Adriana Gonzalez, 12


Jordan Hutchinson

You changed my life in ways that any other virus couldn’t have. The day we found out that we had an extended spring break, everyone was so happy and excited to get the feeling of summer coming early. 

My story with you is too long, but I just want to thank you for the most impactful thing you’ve done for me. At the beginning of your appearance, I got added to a group chat with some other kids from my grade that I knew, but didn’t really talk to. Little did I know, those kids were going to go from random kids to family. We all instantly clicked and hung out everyday even though we were supposed to be in quarantine. Since we were in quarantine, a lot of places were closed, so we were always hanging out outside at gas stations, high school football fields, and parks in our neighborhoods. As you started to go away, we still stayed close; and, for about three years, now we are still close. We have just lost some of our people on the way. I will never forget the amazing times you provided for me. 

   Jordan Hutchinson

Dear COVID, 

I do not like you. Not only did I not get to see my friends as much, I also contracted you and your cousin twice, on Christmas break! You and Omicron need to pack your things and leave. You have gotten so many people sick and even took a few dear friends to my family and friend’s family. 

Life was hard for everyone when you sent us into lockdown. But also a lot of people found their better self, some people went to the gym, some people took on new hobbies that may have ended up being a new career. But even though there are some good things you have caused, no one will forget the bad things. I’m grateful for some of the things that happened but still I will never forgive you. 

   Grace Lively, 9 

Dear COVID, 

There is so much to say to you, but also not as much as I needed to before. I’ve said you’ve ruined my life, but you didn’t. If it weren’t for you I would’ve be here today.

Myriam Molina

Three years ago, I would have never imagined being in the spot I am today. Three years ago, I would have never thought that I would be writing this essay. Three years ago, I was sitting at my 6th grade math table with my best friend trying to solve an equation. That is when we got an announcement over the loud speakers saying we will not be in school for the next two weeks. I was awakened and filled with delight. Even knowing there were two known COVID cases in the hospital down the street from us, I was still very excited. 

Advancing to the second week of no school, we got the confirmation that we would finish off the school year virtually. This is the time I started to get uneasy with everything, especially myself. As the school year finished off our governor, Phil Murphy (NJ), said our following school year would also be virtual. I started to not eat and got more and more anxious everyday. Worried I might get COVID and die, I would lock myself in my bedroom that I shared with my two younger sisters. Every time my dad got home from work, I would be too edgy and tense to say “hi” and give him a hug. My mother also worked from home as she was a teacher at that time.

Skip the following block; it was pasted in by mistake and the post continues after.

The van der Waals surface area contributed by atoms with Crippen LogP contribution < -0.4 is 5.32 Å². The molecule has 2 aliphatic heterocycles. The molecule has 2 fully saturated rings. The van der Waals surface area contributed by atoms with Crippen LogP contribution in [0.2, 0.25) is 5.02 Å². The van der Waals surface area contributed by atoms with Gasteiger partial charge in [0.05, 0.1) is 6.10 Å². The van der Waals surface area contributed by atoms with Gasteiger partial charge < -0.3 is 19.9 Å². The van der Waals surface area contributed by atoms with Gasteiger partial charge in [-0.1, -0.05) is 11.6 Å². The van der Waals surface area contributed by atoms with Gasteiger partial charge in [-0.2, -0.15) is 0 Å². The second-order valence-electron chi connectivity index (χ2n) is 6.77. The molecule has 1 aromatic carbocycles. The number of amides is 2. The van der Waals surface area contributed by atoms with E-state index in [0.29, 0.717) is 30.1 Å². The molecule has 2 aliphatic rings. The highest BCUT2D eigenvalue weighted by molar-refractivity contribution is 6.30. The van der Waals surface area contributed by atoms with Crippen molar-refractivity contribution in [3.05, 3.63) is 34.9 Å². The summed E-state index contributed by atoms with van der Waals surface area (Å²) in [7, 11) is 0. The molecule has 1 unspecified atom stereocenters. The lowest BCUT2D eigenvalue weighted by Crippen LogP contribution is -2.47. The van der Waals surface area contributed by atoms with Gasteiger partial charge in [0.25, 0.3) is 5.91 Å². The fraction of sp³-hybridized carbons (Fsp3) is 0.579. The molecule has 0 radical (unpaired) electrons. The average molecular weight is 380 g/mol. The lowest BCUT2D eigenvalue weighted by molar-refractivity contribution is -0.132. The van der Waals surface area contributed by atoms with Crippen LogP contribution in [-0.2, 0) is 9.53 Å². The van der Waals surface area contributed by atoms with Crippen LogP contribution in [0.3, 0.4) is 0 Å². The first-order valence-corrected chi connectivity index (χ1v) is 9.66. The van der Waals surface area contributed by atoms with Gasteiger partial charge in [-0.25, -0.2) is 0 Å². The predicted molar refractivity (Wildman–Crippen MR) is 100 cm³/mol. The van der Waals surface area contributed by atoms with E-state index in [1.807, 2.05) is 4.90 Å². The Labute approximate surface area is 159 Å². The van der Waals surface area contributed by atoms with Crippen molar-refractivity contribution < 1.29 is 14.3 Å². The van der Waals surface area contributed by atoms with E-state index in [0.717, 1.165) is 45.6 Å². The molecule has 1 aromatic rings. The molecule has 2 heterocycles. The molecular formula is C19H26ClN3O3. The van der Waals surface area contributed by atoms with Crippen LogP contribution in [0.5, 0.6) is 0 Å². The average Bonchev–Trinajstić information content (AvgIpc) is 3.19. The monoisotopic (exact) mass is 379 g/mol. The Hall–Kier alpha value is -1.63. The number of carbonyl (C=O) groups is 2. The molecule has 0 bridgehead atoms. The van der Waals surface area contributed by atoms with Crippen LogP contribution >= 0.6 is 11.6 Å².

I was ready to go back to school toward the end of the seventh grade school year, but it never reopened. However, I was back to playing sports – with masks on, of course.  

Over the course of the summer, I found out I was moving to Texas. Yes! The great state of Texas. I was overwhelmed yet joyful, leaving all my friends behind but ready for a new start. In the beginning of August we left my small three-bedroom apartment and took a ride for Texas. It took us about 2-3 days to get here from New Jersey. From then on, my life changed. Everything here is much better for me. We still take trips to New Jersey for friend and family visits. I am happy here and appreciative of all the opportunities I have gained. 

So thank you, COVID. Thank you for the life you have given me. I would never want to relive those two years in my bedroom not eating, but I am definitely grateful for it. Dear COVID, what a heck of three years! 

   Myriam Molina, 9


Alice Allison

You would’ve been better if you didn’t make people sick or kill anybody. I would prefer if we had a random one-and-a-half-year break from in-person school for no reason; but you just had to be a virus, killing 6,798,868 people and infecting millions. Dealing with COVID was very inconvenient. I didn’t have the crazy symptoms that would land me in a hospital bed, so I was stuck at home either video-calling friends while they ate lunch at school or watching my science teacher struggle to make tutorials on their tablet. Looking back at it now, watching my science teacher try to explain how motion worked while unknowingly being on mute was weirdly endearing.